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Erik Erikson's Developmental Theory Case Study

Info: 1433 words (6 pages) Nursing Case Study
Published: 11th Feb 2020

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Tagged: theory

Human Development

This human development assignment will discuss an overview of Erik Erikson’s background, theory and his eight developmental stages. Then this assignment will briefly discuss Mr Paki’s developmental stage and his experience .e.g. physical, emotional, cultural and social. Later it will discuss the actions and the support to assist Mr Paki with his situation.

Part (A)

  1. Erik Erikson was a psychologist who developed his psychosocial development theory in 1963. He was born in 1902 in Germany; his biological father abandoned him before he was born. Erik Erikson studied arts and many different languages and after he graduated he worked as a professor. Moreover, in 1930 he married Joan Serson who was an artist and dancer but later on she helped Erik with his psychosocial development theory. Erikson was influenced by Freud’s development theory but Erikson also believed that human develop throughout their life span. However, Freud believed that our personality formed after the age of five (Bradley, 2002).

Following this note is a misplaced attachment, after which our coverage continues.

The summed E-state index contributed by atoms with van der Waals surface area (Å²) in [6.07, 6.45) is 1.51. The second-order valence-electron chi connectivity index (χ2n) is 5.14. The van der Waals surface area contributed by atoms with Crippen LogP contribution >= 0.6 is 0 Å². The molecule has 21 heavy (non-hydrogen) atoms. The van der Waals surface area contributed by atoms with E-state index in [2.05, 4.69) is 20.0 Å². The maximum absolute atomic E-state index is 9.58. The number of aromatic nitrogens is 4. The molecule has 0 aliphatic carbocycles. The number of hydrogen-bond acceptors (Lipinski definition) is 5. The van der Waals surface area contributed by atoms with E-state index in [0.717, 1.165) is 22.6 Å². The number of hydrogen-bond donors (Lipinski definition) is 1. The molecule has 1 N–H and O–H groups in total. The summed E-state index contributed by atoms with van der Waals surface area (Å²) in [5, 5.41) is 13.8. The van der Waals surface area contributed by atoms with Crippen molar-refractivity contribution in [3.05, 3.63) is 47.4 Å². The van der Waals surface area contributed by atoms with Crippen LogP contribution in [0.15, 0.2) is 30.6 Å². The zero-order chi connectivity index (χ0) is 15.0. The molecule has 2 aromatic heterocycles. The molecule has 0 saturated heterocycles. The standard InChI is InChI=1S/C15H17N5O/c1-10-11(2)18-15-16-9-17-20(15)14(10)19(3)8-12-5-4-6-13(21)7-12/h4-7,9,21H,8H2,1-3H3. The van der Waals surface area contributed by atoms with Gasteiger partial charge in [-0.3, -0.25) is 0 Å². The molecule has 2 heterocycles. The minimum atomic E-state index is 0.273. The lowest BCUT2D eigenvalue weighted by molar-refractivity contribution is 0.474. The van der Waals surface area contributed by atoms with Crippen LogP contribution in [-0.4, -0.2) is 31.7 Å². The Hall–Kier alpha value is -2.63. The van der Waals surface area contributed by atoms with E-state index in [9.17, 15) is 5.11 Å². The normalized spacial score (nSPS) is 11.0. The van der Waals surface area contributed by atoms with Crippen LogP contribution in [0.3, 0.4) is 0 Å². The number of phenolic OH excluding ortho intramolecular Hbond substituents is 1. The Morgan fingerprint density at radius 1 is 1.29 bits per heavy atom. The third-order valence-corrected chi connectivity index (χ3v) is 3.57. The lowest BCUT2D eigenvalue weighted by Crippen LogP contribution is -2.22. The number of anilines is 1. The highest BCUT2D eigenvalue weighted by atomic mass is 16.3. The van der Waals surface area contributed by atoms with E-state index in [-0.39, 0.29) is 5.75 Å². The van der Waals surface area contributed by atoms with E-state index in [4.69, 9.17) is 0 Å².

1. Erik Erickson developed eight stages of human development and he also believed that each person go through every stages throughout life span. In each stage, Erikson believed that, “people experience a conflict that serves as a turning point in development. In Erikson’s view, these conflicts are entered on either developing a psychological quality or failing to develop that quality. During these times, the potential for personal growth is high, but so is the potential for failure (Cherry, 2014.”

The first stage is Trust versus Mistrust (birth to 1 year) in this stage an infant develops trust when a parent response to his/her needs. However, it can also lead to mistrust when a parent is not responding to them.

Second stage is Autonomy versus shame and doubt (1 to 4 years) in this stage, children are learning to gain self-confident. For example, toilet training, children are learning to control their body’s function which can lead to self-independence and control. But if children who are not completing this stage, they are most likely to lose their confident.

Third stage is initiative versus guilt (4 to 8 years), in this stage children begin to show their power and control over the world through sports and other social interaction. If a parent started to demand too much discipline they induce extreme guilt (Berk, 2010, p.17).